Shudder is giving horror fans a 30-day free trial — here's what we'd recommend | Film | Pittsburgh | Pittsburgh City Paper

Shudder is giving horror fans a 30-day free trial — here's what we'd recommend

click to enlarge The Love Witch - PHOTO: OSCILLOSCOPE
Photo: Oscilloscope
The Love Witch
If you're a horror fan, you find a strange comfort in watching scary movies as an entertaining way to deal with stressful situations, like, say, a global pandemic. People can psychoanalyze this all they want, but I see it as a visceral release provided by an artificial terror I control. If it gets too gross or distressing, I know I can just shut it off and cleanse my palette with some Bob's Burgers (see this and other suggestions in our post about calming media).

For scarehounds like me, the Shudder streaming service is offering a 30-day free trial (use promo code SHUTIN) for isolators who need a little escape — they're even sharing special #ShudderShutIn picks on social media. We here at the CP have written about some of the creepy, cool, and darkly humorous titles available on the platform. See excerpts and links below:

A Girl Walks Home Alone at Night (2014)
click to enlarge A Girl Walks Home Alone at Night - PHOTO: KINO LORBER
Photo: Kino Lorber
A Girl Walks Home Alone at Night
"... A Girl Walks Home Alone at Night is a late holiday stocking for film fans, stuffed as it is with a jumble of genres, homages and arresting images. That said, it is wholly original: There isn't another film about an Iranian teenage girl vampire out there." (Read the rest of the CP review here.) 


Horror Noire: A History of Black Horror (2019)

“'We’ve always loved horror. It’s just that horror, unfortunately, hasn’t always loved us.' So goes the voice-over introduction to Horror Noire: A History of Black Horror, a new documentary about African-American representation in a genre defined by whiteness, from white teen victims to white, male killers like Jason Voorhees and Freddy Krueger." (Read the rest of the CP review here.)

The Love Witch (2016)

"Witch tales have long been a stand-in for narratives about female empowerment and sexuality, and [writer-director Anne Biller] fills her film with many nods to this conceit, from explicit sermonizing to winking jokes." (Read the rest of the CP review here.) 


Luz (2018)

"It’s described as a 'sensuous thriller that plays with the sensory perception of the audience” by first-time feature writer/director Tilman Singer, who goes on to call it a 'story about identity' and an homage to horror masters David Cronenberg, Dario Argento, and Lucio Fulci, before admitting that it’s 'purposely open to interpretation.' That's an understatement." (Read the rest of the CP review here.)

One Cut of the Dead (2017)
click to enlarge One Cut of the Dead - PHOTO: THIRD WINDOW FILMS
Photo: Third Window Films
One Cut of the Dead
"Originally released in 2017, One Cut of the Dead has quickly gained cult status for its highly inventive, fun-loving tribute to the creative minds behind horror, many of whom started their careers with little more than a camera and a single location."  (Read the rest of the CP review here.)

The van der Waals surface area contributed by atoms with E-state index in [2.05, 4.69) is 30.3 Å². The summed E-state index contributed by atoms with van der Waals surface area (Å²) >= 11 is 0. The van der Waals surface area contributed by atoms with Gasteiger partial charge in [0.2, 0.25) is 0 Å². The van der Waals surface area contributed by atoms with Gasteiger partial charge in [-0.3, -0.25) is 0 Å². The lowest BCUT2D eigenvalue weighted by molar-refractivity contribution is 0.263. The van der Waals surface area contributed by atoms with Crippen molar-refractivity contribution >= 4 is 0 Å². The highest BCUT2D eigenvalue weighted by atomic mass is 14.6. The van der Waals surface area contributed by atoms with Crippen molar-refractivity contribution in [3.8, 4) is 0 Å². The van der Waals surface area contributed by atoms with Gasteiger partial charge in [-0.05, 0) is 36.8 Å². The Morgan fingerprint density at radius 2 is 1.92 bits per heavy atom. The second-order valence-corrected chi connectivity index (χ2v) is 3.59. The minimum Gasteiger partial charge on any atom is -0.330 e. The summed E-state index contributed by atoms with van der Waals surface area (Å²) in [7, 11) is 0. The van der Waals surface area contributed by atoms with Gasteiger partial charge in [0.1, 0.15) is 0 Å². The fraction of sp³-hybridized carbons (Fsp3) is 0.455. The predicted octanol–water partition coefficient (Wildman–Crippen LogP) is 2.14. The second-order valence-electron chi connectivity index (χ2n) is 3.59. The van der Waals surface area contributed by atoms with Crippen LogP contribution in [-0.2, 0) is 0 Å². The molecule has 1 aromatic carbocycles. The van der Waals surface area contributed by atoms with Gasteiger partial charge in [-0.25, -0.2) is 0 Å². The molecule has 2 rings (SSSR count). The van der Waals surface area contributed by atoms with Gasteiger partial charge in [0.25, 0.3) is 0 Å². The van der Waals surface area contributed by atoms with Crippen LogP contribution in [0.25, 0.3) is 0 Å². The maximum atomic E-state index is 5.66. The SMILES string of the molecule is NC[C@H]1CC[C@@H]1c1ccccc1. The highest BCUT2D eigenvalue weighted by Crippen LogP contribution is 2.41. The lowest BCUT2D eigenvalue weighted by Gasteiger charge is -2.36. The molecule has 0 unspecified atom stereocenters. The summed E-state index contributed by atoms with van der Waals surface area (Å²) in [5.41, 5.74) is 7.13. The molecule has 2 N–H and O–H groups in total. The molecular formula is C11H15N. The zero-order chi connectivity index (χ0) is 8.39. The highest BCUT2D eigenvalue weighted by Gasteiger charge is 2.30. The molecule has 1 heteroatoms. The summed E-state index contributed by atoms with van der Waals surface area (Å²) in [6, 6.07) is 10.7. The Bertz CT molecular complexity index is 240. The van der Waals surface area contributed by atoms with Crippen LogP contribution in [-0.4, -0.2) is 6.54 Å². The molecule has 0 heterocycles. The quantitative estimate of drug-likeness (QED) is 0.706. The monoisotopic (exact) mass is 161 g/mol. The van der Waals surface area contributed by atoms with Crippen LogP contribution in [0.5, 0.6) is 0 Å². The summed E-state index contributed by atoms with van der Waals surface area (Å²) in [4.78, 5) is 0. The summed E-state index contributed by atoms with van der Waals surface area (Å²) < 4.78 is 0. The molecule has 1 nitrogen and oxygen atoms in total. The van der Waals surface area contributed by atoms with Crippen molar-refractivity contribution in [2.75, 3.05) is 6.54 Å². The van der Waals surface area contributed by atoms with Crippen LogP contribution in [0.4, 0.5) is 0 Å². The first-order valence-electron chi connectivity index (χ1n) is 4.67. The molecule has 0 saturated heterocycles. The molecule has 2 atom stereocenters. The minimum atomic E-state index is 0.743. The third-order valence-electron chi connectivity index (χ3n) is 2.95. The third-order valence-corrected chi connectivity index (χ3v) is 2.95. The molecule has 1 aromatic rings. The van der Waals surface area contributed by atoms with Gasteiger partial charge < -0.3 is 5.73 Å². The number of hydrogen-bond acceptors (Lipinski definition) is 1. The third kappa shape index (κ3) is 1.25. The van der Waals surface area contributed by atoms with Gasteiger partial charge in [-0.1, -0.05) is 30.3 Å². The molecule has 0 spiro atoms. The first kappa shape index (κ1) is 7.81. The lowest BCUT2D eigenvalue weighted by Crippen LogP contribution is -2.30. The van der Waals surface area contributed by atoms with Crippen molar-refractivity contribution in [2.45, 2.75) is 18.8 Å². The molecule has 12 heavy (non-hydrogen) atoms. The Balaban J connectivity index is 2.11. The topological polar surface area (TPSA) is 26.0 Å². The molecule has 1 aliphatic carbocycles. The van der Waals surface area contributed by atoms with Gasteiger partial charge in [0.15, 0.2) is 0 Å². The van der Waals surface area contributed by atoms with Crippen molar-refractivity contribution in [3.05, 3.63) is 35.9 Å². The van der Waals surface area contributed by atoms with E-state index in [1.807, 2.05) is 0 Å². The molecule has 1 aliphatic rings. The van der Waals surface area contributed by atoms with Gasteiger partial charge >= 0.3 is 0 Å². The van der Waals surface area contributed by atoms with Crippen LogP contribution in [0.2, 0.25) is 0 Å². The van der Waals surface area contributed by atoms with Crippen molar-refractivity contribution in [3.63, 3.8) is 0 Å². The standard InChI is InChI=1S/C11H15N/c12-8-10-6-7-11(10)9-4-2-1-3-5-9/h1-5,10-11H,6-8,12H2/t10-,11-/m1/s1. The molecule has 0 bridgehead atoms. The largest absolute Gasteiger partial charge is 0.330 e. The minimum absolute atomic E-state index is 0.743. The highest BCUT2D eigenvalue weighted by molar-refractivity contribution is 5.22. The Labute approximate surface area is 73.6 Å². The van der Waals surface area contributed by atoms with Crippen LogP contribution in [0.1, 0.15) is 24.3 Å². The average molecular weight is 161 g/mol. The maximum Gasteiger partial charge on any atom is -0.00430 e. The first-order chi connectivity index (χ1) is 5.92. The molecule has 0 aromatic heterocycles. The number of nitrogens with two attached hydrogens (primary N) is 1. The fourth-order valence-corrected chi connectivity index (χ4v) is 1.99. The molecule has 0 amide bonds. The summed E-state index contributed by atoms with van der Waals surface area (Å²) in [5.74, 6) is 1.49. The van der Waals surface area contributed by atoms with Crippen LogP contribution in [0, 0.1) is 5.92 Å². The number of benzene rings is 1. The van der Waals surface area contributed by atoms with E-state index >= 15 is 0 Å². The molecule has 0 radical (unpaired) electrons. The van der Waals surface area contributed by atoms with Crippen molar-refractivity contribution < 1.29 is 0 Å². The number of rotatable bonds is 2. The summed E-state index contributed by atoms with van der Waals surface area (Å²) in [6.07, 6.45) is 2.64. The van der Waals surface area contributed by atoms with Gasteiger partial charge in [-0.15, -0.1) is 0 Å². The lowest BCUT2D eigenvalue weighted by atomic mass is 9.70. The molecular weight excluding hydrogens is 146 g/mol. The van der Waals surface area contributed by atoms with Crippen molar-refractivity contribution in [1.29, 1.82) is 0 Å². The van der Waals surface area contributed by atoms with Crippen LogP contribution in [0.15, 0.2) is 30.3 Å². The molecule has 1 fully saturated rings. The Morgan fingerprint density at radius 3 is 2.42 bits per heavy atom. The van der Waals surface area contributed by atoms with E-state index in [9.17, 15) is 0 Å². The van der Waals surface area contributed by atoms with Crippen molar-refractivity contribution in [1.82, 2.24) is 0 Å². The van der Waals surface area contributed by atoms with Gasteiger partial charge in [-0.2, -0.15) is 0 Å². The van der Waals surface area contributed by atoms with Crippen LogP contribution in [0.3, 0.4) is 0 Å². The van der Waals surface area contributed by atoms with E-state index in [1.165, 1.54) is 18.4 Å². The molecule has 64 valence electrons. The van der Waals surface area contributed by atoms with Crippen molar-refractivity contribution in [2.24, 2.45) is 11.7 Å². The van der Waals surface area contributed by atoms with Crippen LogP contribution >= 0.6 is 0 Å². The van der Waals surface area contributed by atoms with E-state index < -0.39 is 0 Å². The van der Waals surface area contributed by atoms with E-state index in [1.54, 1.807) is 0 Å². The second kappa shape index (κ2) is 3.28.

Smoke and Mirrors: The Story of Tom Savini (2015)

"Using the standard archival photos and grainy 8mm home-movie footage, we’re treated to images of a young [Tom Savini] as he describes how he frequented the neighborhood theater to watch movies, one of which, the 1957 Lon Chaney biopic Man of a Thousand Faces, inspired him to make his own monster masks and horror makeup."  (Read the rest of the CP review here.)


Tigers Are Not Afraid (2017)

"Tigers Are Not Afraid — first released in 2017 with the title Vuelven, meaning 'they come back' — is not exactly a horror film, though there are certainly spooky elements. It veers closer to fantasy, with magical realism woven in throughout, including the repeated image of a tiger, sometimes as a stuffed animal come to life, or as a straight-up tiger in an abandoned spa." (Read the rest of the CP review here.)

Train to Busan (2016)

"It’s as basic as 'zombies on a train,' but Sang-ho Yeon’s new thriller is a well-made example of the increasingly overdone genre." (Read the rest of the CP review here.)

The Transfiguration (2017)
click to enlarge The Transfiguration - PHOTO: STRAND RELEASING
Photo: Strand Releasing
The Transfiguration
"Writer-director Michael O’Shea’s debut film, The Transfiguration, is a coming-of-age horror story set in New York City. Its focus is teenage Milo (Eric Ruffin), who lives with his seemingly depressed older brother, and who is obsessed with vampires. Enough that Milo is attacking people and drinking their blood." (Read the rest of the CP review here.)

White God (2014)

"Viewers will surely be captivated by the film's cold open: a girl bicycling through a deserted Budapest followed by a pack of dozens of charging dogs. (Mundruczo cast 274 shelter dogs, trained them and used no CGI for the pack scenes.)" (Read the rest of the CP review here.)

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